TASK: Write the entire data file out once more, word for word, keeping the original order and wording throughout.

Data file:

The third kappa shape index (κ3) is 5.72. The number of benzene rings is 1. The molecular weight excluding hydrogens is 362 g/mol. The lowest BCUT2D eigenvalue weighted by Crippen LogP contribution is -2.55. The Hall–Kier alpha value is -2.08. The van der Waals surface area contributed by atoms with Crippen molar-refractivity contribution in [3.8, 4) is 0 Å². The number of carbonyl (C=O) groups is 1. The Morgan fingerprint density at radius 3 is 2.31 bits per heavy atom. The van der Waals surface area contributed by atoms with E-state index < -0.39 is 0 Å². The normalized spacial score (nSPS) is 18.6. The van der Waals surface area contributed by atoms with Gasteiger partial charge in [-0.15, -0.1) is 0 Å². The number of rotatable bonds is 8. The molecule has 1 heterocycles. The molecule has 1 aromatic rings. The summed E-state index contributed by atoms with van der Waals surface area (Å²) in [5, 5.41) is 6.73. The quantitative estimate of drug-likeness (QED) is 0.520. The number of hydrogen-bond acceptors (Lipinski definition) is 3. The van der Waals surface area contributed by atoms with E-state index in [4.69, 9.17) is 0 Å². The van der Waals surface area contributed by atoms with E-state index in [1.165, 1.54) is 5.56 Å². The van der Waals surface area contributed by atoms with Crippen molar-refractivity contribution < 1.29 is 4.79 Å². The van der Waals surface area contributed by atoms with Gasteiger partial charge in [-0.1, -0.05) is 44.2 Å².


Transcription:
The third kappa shape index (κ3) is 5.72. The number of benzene rings is 1. The molecular weight excluding hydrogens is 362 g/mol. The lowest BCUT2D eigenvalue weighted by Crippen LogP contribution is -2.55. The Hall–Kier alpha value is -2.08. The van der Waals surface area contributed by atoms with Crippen molar-refractivity contribution in [3.8, 4) is 0 Å². The number of carbonyl (C=O) groups is 1. The Morgan fingerprint density at radius 3 is 2.31 bits per heavy atom. The van der Waals surface area contributed by atoms with E-state index < -0.39 is 0 Å². The normalized spacial score (nSPS) is 18.6. The van der Waals surface area contributed by atoms with Gasteiger partial charge in [-0.15, -0.1) is 0 Å². The number of rotatable bonds is 8. The molecule has 1 heterocycles. The molecule has 1 aromatic rings. The summed E-state index contributed by atoms with van der Waals surface area (Å²) in [5, 5.41) is 6.73. The quantitative estimate of drug-likeness (QED) is 0.520. The number of hydrogen-bond acceptors (Lipinski definition) is 3. The van der Waals surface area contributed by atoms with E-state index in [4.69, 9.17) is 0 Å². The van der Waals surface area contributed by atoms with E-state index in [1.165, 1.54) is 5.56 Å². The van der Waals surface area contributed by atoms with Crippen molar-refractivity contribution < 1.29 is 4.79 Å². The van der Waals surface area contributed by atoms with Gasteiger partial charge in [-0.1, -0.05) is 44.2 Å².